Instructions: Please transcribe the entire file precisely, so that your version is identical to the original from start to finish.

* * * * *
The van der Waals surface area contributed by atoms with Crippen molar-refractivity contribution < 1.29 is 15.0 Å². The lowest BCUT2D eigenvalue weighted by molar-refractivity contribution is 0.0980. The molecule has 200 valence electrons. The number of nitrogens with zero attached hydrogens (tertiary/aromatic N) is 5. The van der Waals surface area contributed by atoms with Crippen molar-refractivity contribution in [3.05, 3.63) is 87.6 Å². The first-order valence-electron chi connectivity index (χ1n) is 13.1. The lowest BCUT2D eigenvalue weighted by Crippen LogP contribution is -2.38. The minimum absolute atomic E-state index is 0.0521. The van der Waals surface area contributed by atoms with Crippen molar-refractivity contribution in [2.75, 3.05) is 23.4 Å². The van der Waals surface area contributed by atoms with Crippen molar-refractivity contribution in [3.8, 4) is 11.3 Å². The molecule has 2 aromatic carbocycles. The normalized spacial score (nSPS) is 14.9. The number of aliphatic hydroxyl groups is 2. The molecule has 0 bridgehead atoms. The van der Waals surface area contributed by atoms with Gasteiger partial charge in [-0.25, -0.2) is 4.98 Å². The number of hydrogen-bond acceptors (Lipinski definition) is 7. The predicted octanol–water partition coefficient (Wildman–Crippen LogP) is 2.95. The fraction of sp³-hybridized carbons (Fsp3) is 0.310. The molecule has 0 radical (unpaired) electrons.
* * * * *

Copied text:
The van der Waals surface area contributed by atoms with Crippen molar-refractivity contribution < 1.29 is 15.0 Å². The lowest BCUT2D eigenvalue weighted by molar-refractivity contribution is 0.0980. The molecule has 200 valence electrons. The number of nitrogens with zero attached hydrogens (tertiary/aromatic N) is 5. The van der Waals surface area contributed by atoms with Crippen molar-refractivity contribution in [3.05, 3.63) is 87.6 Å². The first-order valence-electron chi connectivity index (χ1n) is 13.1. The lowest BCUT2D eigenvalue weighted by Crippen LogP contribution is -2.38. The minimum absolute atomic E-state index is 0.0521. The van der Waals surface area contributed by atoms with Crippen molar-refractivity contribution in [2.75, 3.05) is 23.4 Å². The van der Waals surface area contributed by atoms with Crippen molar-refractivity contribution in [3.8, 4) is 11.3 Å². The molecule has 2 aromatic carbocycles. The normalized spacial score (nSPS) is 14.9. The number of aliphatic hydroxyl groups is 2. The molecule has 0 bridgehead atoms. The van der Waals surface area contributed by atoms with Gasteiger partial charge in [-0.25, -0.2) is 4.98 Å². The number of hydrogen-bond acceptors (Lipinski definition) is 7. The predicted octanol–water partition coefficient (Wildman–Crippen LogP) is 2.95. The fraction of sp³-hybridized carbons (Fsp3) is 0.310. The molecule has 0 radical (unpaired) electrons.